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In recent years, enormous advances in biological research and automated molecular biology have been gained using artificial intelligence (AI). AI has the ability to effectively assist in specific areas in biology, which may enable novel biotechnology-derived medicines to facilitate the deployment of precision medicine approaches. It is predicted that using AI on cell-by-cell maps of gene or protein activity will lead to major inventions in spatial biology. The next significant step in the comprehension of biology might be achieved by incorporating spatially resolved data. When applied to gene expression, spatial transcriptomics (spRNA-Seq) combines the strengths of conventional histopathology with those of single-cell gene expression profiling. Mapping specific disease pathologies is made possible by linking the spatial arrangement of molecules in cells and tissues with their gene expression state. Machine learning has the ability to generate images of gene transcripts at sub-cellular resolution and decipher molecular proximities from sequencing data.

Artificial Intelligence in spatial biology has gained faster development in sequencing and analysis, drug discovery, and disease diagnosis. Increased interest in AI in spatial biology can be attributed to the widespread use of similar technologies in other sectors and the growing popularity of increased use of Artificial Intelligence. Moreover, Market expansion can also be attributed to government spending on research around the world. The increasing demand for novel analysis analytical tools and subsequent funding has resulted in the market launch of high-throughput technology. However, Despite the availability of new high-complexity spatial imaging methods, it is still challenging and labour-intensive to extract, analyze, and interpret biological information from these images.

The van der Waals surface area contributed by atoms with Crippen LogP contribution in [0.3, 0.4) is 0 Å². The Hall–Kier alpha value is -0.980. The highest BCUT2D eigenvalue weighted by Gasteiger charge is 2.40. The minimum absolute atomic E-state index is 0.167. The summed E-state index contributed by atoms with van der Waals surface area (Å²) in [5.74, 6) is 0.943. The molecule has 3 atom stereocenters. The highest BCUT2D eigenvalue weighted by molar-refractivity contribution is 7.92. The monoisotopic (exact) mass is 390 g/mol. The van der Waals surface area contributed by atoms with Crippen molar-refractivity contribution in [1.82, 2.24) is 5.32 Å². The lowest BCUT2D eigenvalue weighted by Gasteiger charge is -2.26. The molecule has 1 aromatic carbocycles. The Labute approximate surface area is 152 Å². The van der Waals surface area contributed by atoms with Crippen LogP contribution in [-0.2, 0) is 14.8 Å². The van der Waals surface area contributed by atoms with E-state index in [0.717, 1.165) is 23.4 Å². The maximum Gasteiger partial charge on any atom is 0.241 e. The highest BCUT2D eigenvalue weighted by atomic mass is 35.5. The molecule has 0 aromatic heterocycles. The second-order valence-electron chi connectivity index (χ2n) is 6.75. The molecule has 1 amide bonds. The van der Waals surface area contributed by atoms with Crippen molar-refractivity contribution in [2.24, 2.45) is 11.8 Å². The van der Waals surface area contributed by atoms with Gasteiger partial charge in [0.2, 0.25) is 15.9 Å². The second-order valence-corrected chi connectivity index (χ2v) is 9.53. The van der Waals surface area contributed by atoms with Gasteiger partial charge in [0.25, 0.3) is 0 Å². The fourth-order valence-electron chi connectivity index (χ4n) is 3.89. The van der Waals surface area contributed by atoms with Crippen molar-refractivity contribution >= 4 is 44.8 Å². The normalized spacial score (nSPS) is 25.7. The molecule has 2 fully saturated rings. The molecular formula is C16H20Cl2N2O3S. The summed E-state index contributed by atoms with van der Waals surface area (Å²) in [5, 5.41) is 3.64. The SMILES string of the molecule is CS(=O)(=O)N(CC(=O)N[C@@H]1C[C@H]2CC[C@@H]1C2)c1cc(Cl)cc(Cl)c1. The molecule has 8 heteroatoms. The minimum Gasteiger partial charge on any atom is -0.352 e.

In 2021, the market was led by North America. Technological developments, the existence of a well-established research infrastructure and key players, and increased spending in drug discovery R&D are all factors contributing to the expansion of the regional market. Due to the region’s large and growing demand from research and the pharmaceutical industry, North America is currently the largest market for artificial intelligence applications in spatial omics.

The major players operating in artificial intelligence-powered (AI) spatial biology market players are Nucleai, Inc., Reveal Biosciences, Inc., Alpenglow Biosciences, SpIntellx, Inc., ONCOHOST,, Phenomic AI, BioTuring Inc., Indica Labs, Rebus Biosystems, Inc., Genoskin, Algorithmic Biologics, Castle Biosciences, Inc. (TissueCypher), and Other Prominent Players. The leading spatial omics solution providers are focusing on strategies like investmenst for innovations, partnerships, collaborations, mergers, and agreements with AI based service providers.

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Key Developments In The Market

  • In Aug 2022, SpIntellx, Inc. and iCura Diagnostics announced cooperation to revolutionize precision oncology by releasing the power of genomic, proteomic, and transcriptomic data through the application of advanced spatial analytics. This new alliance combines SpIntellx’s software-as-a-service (SaaS) solutions for precision pathology applications that leverage unbiased spatial analytics and explainable AI with iCura Diagnostics’ technical CRO expertise in accelerating immunotherapy and targeted therapy development.

  • In July 2022, Nucleai announced a relationship with Sirona DX, a US-based contract research company. The alliance intends to further the AI-driven identification of novel spatial biomarkers — indications of solid tumour recurrence, treatment response, and prognosis. Nucleai is developing a precision oncology platform based on artificial intelligence for research and therapy decisions.